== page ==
Thursday, September 07, 2006

On the value of computers for primary education

Daniel Lemire commented on a previous post of mine, and I thought I had an elaboration that merited a post, rather than burial in a comments thread. I had written that computers could be useful as tools in primary school, but not as objects of study themselves. He suggested a parallelism with pencils, etc., and yes, those other things are tools, too. But, while those are necessary, I don't believe that computers are necessary tools. Potentially useful, yes, but kids can learn the same things without computers. Here's a quote by Alan Kay from "Revealing the Elephant: The Uses and Misuses of Computers in Education":

Suppose it were music the nation is concerned about. Our parents are worried that their children won't succeed in life unless they are musicians. Our musical test scores are the lowest in the world. After much hue and cry, Congress comes up with a technological solution: 'By the year 2000 we will put a piano in every classroom! But there are no funds to hire musicians, so we will retrain the existing teachers for two weeks every summer. That should solve the problem!' But we know that nothing much will happen here, because as any musician will tell you, the music is not in the piano!


  1. I don't think it is fair to compare pianos and computers in 2006.

    What fraction of the population makes a productive use of pianos in their daily lives? 1% maybe? Probably less than that.

    Computers? I'd be tempted to say everyone uses a computer and I don't think I'm far off. Even our maintenance staff at my school has to use computers these days (small hand helds).

    Computers in 2006 are like electricity in 1960. Maybe it is new, but it is still ubiquitous.

    I can easily make fun of the analogy:

    " The nation realizes that it has the worse percentage of electrification in the world. After much discussion, it is decided that all schools will be electrified in the next 5 years, and all teachers will be taught how to use a light switch. "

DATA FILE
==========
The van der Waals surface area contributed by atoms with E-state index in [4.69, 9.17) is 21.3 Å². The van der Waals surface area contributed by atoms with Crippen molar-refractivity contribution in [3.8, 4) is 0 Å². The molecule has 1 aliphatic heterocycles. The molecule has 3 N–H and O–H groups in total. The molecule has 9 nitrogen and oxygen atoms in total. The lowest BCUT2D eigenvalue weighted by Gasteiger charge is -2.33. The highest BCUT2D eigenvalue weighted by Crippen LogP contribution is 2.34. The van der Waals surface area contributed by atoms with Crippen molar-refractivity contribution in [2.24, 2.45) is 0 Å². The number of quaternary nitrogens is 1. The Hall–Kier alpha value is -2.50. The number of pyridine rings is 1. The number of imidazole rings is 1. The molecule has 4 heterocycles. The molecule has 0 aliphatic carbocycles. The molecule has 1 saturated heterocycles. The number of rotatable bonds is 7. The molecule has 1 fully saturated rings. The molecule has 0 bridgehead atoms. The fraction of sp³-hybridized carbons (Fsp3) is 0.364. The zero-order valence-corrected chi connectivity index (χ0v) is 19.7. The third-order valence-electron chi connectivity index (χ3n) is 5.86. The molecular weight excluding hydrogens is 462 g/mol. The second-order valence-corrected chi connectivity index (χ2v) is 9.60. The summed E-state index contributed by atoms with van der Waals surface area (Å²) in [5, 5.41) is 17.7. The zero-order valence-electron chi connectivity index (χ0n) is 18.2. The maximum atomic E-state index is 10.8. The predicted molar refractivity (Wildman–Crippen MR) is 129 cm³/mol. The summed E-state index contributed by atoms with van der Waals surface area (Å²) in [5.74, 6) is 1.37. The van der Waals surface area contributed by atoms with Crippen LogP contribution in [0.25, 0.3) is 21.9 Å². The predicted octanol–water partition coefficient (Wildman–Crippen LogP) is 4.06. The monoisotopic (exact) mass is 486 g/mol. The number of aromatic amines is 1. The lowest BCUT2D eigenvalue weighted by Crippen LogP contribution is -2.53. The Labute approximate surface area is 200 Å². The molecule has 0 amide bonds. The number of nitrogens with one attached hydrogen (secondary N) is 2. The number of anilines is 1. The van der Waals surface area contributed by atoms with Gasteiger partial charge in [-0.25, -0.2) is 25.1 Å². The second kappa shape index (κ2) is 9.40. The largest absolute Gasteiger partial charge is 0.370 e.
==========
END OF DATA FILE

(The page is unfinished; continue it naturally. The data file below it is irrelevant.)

How many teachers don't use a computer in their daily lives?

    Come on. 60 something teachers who can't put a DVD in a tray should be retiring anyhow. I don't know anyone under the age of 50 who can't use a computer in a semi-decent way.

    I'm not talking about programming... few people *should* ever have to program. I'm talking about opening the computer, typing a keyword in wikipedia and showing the result to the students as an answer to a question.

    Sure, studies will tell you that the use of computers in a the classroom does not help. Duh! The electrification of schools probably didn't help the students per se either. Should we go back to oil lamps in schools?

    And you know what? Whether you like computers in the hands of students or not, they'll have cell phones, gameboys or similar toys soon enough. And these things are computers!!! The average cell phone has a more powerful computer than what I had when I was 13 years old... (I owned a TRS-80 running Microsoft BASIC.)

    BTW there is no freaking need to train students in the use of computers, not anymore than you have to train them to use a pencil. Some training is required, but mostly, informal training will do just fine.

  2. Note that my daughters use computers, and as I said in my previous post, I consider the eMate to be a good fit for their needs. However, I'm going to disagree with you, again saying that computers are useful but not necessary (in the mathematical sense of the word). As it is, there's not enough time in the day to cover all of the things students need to learn. At the elementary school level, this often means that science is given short shrift, in favor of reading, writing, and mathematics. Remember, we're talking about elementary (primary) school here -- K-6 grades. By the time these students enter university, never mind the workforce, computer use will be totally different (at least, we should pray to God that it will be). Light switches have not changed significantly since the beginning of electrification, but the use of computers ten or twenty years from now might have no resemblance to the use of computers today (think back to how one used an IBM PC/AT or your old TRS-80 [I had a TI 99/4A, which probably tells you something about me]). I'm willing to accept that the skill of touch typing probably won't be completely obsolete by that time, but is learning touch typing worth sacrificing science? I'd rather that my daughters spend some time learning fundamental concepts such as evolution, and that schools spend their money decreasing class size.

    As far as programming is concerned, I actually believe that there is great value in learning mathematical concepts behind things like algorithms, that this could be included in the elementary school curriculum, and is necessary, at least before high school. But, as any theoretician will tell you, the mathematics isn't in the computer.

    Summary: Computers good, computers useful, computers not as important as language arts, math, science, or small classes.